The Earth casts not one, but two types of shadows out into space: an umbra, the shadow directly around it, and a penumbra (see graphic, below). When the Moon passes into the umbra, we can readily see a dark and very distinct outline of the Earth’s circular shadow cast upon Moon’s disk. The penumbra, on the other hand, casts a much fainter and far less distinct shadow, which is far more difficult to perceive and as such might not immediately catch your eye read more…

Visit the main pages of The Las Vegas Buffet Club


First Total Lunar Eclipse of 2014: The Complete Skywatcher’s Guide

facebooktwittergoogle_plusredditpinterestlinkedinmailby feather
Blood Moon
Blood Moon

First Total Lunar Eclipse of 2014: The Complete Skywatcher’s Guide
By Joe Rao, Space.com Skywatching Columnist | April 14, 2014 06:00am ET

Editor’s update for 2 pm ET: For the latest weather forecast for tonight’s total lunar eclipse, read: Total Lunar Eclipse Weather: Forecast Bleak for Eastern US

No enthusiastic skywatcher misses a total eclipse of the moon, and if weather permits tonight, neither should you.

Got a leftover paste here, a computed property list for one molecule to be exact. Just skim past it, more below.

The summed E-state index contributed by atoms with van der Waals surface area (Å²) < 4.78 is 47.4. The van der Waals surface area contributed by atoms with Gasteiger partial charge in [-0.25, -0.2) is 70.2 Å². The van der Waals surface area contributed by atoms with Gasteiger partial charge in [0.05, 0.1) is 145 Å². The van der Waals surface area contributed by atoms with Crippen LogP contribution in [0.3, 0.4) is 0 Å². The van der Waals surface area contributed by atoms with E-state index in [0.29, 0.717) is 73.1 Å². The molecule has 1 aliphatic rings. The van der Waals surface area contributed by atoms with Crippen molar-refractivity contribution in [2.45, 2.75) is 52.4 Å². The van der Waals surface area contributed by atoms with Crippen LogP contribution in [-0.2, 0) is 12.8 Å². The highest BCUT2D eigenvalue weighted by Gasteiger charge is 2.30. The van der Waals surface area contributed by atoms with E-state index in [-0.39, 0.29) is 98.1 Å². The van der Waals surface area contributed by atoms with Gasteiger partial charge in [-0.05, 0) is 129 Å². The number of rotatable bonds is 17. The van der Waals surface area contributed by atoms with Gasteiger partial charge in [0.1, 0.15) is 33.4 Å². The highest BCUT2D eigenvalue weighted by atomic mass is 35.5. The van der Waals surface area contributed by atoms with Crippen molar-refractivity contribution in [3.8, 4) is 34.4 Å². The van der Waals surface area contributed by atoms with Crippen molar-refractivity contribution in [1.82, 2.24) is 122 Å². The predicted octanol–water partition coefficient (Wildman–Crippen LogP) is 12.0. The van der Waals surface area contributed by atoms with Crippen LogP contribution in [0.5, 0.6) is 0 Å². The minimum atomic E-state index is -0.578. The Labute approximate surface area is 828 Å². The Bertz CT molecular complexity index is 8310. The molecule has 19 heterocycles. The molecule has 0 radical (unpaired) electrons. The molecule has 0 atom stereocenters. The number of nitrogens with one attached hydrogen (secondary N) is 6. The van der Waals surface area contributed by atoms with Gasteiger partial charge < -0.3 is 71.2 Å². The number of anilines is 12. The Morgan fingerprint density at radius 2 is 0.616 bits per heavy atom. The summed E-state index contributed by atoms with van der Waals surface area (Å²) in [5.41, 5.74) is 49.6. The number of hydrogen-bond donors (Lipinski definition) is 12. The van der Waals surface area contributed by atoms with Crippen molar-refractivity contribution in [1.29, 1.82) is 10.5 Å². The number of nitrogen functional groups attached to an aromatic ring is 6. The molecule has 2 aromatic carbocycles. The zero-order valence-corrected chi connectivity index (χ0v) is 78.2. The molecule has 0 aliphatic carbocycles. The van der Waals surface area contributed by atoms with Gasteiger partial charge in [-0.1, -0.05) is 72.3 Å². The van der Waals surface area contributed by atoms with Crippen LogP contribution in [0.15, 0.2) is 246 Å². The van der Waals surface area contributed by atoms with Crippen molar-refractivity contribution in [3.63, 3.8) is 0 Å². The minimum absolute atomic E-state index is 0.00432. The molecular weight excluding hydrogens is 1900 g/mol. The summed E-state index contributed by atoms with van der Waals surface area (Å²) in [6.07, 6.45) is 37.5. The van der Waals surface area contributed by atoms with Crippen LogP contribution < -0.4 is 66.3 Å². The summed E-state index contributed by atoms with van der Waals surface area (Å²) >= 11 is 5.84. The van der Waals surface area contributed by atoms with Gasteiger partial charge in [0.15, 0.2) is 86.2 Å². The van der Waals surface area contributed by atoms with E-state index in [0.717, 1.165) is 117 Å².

The spectacle is often more beautiful and interesting than one would think. During the time that the moon is entering into and later emerging from out of the Earth’s shadow, secondary phenomena may be overlooked. You can also watch the eclipse live on Space.com, courtesy of NASA, the Slooh community telescope and the Virtual Telescope Project.

Observers that know what to look for have a better chance of seeing the stunning eclipse, weather permitting. This first total lunar eclipse of 2014 is set to begin tonight (April 14) into the wee hours of Tuesday morning (April 15). The lunar eclipse is set to begin at about 2 a.m. EDT (0600 GMT), and it should last about 3.5 hours. The eclipse should be visible, weather permitting, through most of North America and part of South America. Read more…